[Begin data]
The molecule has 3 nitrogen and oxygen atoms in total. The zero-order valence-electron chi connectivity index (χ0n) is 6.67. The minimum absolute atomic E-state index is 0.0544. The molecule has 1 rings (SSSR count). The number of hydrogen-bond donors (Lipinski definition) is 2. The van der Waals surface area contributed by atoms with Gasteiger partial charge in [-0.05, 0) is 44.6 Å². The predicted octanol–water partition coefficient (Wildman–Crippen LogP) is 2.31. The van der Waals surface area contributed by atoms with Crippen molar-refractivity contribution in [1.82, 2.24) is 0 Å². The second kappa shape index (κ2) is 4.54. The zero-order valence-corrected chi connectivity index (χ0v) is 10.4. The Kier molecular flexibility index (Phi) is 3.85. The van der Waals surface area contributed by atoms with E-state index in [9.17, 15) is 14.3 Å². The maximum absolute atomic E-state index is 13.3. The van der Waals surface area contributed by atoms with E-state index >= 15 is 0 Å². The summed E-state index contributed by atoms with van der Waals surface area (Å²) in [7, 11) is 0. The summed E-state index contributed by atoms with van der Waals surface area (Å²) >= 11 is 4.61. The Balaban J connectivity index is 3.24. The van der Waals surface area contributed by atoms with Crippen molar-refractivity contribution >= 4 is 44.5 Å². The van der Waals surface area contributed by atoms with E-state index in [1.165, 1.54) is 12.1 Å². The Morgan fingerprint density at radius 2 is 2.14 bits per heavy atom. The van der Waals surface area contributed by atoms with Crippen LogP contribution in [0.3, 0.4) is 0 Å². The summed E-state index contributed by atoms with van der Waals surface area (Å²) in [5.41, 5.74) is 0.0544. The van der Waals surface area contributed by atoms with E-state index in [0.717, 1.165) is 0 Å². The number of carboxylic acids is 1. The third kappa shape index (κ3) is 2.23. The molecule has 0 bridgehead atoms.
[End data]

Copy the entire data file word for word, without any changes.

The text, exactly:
The molecule has 3 nitrogen and oxygen atoms in total. The zero-order valence-electron chi connectivity index (χ0n) is 6.67. The minimum absolute atomic E-state index is 0.0544. The molecule has 1 rings (SSSR count). The number of hydrogen-bond donors (Lipinski definition) is 2. The van der Waals surface area contributed by atoms with Gasteiger partial charge in [-0.05, 0) is 44.6 Å². The predicted octanol–water partition coefficient (Wildman–Crippen LogP) is 2.31. The van der Waals surface area contributed by atoms with Crippen molar-refractivity contribution in [1.82, 2.24) is 0 Å². The second kappa shape index (κ2) is 4.54. The zero-order valence-corrected chi connectivity index (χ0v) is 10.4. The Kier molecular flexibility index (Phi) is 3.85. The van der Waals surface area contributed by atoms with E-state index in [9.17, 15) is 14.3 Å². The maximum absolute atomic E-state index is 13.3. The van der Waals surface area contributed by atoms with E-state index >= 15 is 0 Å². The summed E-state index contributed by atoms with van der Waals surface area (Å²) in [7, 11) is 0. The summed E-state index contributed by atoms with van der Waals surface area (Å²) >= 11 is 4.61. The Balaban J connectivity index is 3.24. The van der Waals surface area contributed by atoms with Crippen molar-refractivity contribution >= 4 is 44.5 Å². The van der Waals surface area contributed by atoms with E-state index in [1.165, 1.54) is 12.1 Å². The Morgan fingerprint density at radius 2 is 2.14 bits per heavy atom. The van der Waals surface area contributed by atoms with Crippen LogP contribution in [0.3, 0.4) is 0 Å². The summed E-state index contributed by atoms with van der Waals surface area (Å²) in [5.41, 5.74) is 0.0544. The van der Waals surface area contributed by atoms with E-state index in [0.717, 1.165) is 0 Å². The number of carboxylic acids is 1. The third kappa shape index (κ3) is 2.23. The molecule has 0 bridgehead atoms.